SALT LAKE CITY — Utah state legislators from both sides of the aisle fielded questions Thursday about education policy and how to create equal opportunities for all Utahns in the wake of a pandemic that’s had a disproportionate impact on already-struggling communities.

The United Way of Salt Lake hosted the hourlong Q&A session featuring prerecorded responses from legislative leaders and prominent members of both parties.

“One of the things we need to do, I think, the most, is to be able to fund education,” said Senate President Stuart Adams in response to a question about how to get Utah students “back on track.”

“You saw what we did in December as we gave additional money and committed additional money to education,” he said.

Legislators were able to restore education funding that had been slashed last year because of the coronavirus pandemic, and they allocated money for bonuses for Utah teachers.

But Republicans especially continued to emphasize their desire for all students to return to the classroom, something they made clear last month when they said Salt Lake City School District teachers would only get the bonus if the district returned to in-person instruction.

“We’re seeing that that’s more effective,” said Adams, R-Layton. “I think as we enter the legislative session, we’ll be encouraging teachers to teach in person but also trying to fund education so that we have the capacity to be able to take care of the kids.”

“As we try to recover economically, we should also think about recovering the academic loss for our students,” said Rep. Lowry Snow, R-Santa Clara.

Democrats generally agreed about the dangers of falling behind academically while also supporting districts’ ability to make those decisions for themselves. House Minority Leader Brian King said it’s important districts are “allowed the latitude” to make decisions they believe are “based on science and facts.”

“But I also think, again, we’ve got to have greater resources targeted to the vulnerable communities within the school districts,” said King, D-Salt Lake City. “We’ve got our Title I schools,” those with high concentrations of low-income families, “and they’re the ones I think we should be focusing our greatest level of resources toward.”

“One of my biggest priorities is keeping them healthy,” said Senate Minority Whip Luz Escamilla, D-Salt Lake City, who went on to say they also need to address students’ “education gaps.”

“Those are real,” she said. “There’s no way we can believe that finishing a school year prior to what was expected, then moving into online education without having an infrastructure was not going to affect the outcome of the education achievement of our kiddos.”





Amendment G


In November, Utah voters narrowly approved a GOP-backed constitutional amendment that allows state income tax to be used not only for education funding, but also for programs related to children or disabilities. In exchange for this latitude, Republicans promised a mandatory yearly increase in education spending.

Senate Majority Whip Ann Millner, R-Ogden, said income tax is “absolutely the most volatile tax there is.”

“We’re going to be able to stabilize it for basic, foundational education funding,” she said. “That means we won’t have these swings in recession times, which is what has made it so hard for us as a state to continue to grow education funds.”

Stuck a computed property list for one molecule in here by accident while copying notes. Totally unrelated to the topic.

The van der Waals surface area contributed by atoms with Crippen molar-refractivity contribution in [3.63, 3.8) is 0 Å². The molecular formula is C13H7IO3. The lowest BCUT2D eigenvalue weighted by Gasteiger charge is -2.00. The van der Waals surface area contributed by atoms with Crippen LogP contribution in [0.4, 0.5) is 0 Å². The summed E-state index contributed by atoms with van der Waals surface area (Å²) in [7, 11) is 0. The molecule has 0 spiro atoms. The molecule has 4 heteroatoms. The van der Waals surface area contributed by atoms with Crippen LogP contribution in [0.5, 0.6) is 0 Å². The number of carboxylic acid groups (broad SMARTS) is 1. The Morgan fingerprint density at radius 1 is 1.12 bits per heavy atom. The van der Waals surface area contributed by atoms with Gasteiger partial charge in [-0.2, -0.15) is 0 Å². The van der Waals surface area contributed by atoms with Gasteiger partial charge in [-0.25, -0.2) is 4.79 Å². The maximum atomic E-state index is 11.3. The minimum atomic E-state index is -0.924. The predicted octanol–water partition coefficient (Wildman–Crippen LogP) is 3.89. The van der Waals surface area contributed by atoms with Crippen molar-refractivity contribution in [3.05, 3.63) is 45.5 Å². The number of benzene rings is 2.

House Speaker Brad Wilson said passing Amendment G would be “one of the points in time when we really look back and celebrate something significant we’ve done for education and education funding in this state.”

“It’s really a pivotal moment for us,” said Wilson, R-Kaysville.

Democrats espoused a cautiously optimistic, wait-and-see approach while vowing to hold the GOP to its funding promises. “We need to make sure that the promises are kept,” Escamilla said.

House Minority Whip Karen Kwan explicitly criticized the amendment that some Democrats had opposed, saying it will “only make a limited amount of revenue be more limited.”

“The monies that were specifically for education will now need to be delineated also for these other programs, which will reduce that part of the pie,” said Kwan, D-Murray. “The question is whether the supports that were put in legislation to support education will continue year to year to year.”


Session safety


During the Q&A, lawmakers also discussed how to ensure an equitable recovery from the coronavirus pandemic and its economic fallout. While Utah’s economy largely weathered the storm as a whole, certain sectors and industries, like hospitality and tourism, were hit harder than others.

“I think there will still be a desire to continue to provide support for industries that have been hit really hard,” said House Budget Vice Chairman Jefferson Moss, R-Saratoga Springs.

The legislative preview came a day after the branch announced the session will begin closed to the public due to ongoing safety concerns following last week’s U.S. Capitol riot. Public comment and feedback, a staple of bill development, will be done virtually for the time being.

“As lawmakers, we take our responsibility to govern seriously,” Adams said in a statement. “We will convene as scheduled in a manner that is safe for everyone as we work on behalf of Utahns. Though this session will be unconventional, we recognize the value of public input and have worked to fine-tune a process that will enable remote public comment.”

Gov. Spencer Cox said Thursday he supports the decision in light of threats against lawmakers and possible continuing protests. President-elect Joe Biden will be inaugurated on the second day of Utah’s legislative session.

“We appreciate the counsel of the Utah Highway Patrol in monitoring potential social unrest and keeping the public, state employees and the Capitol building safe,” Cox said.

The session begins on Jan. 19.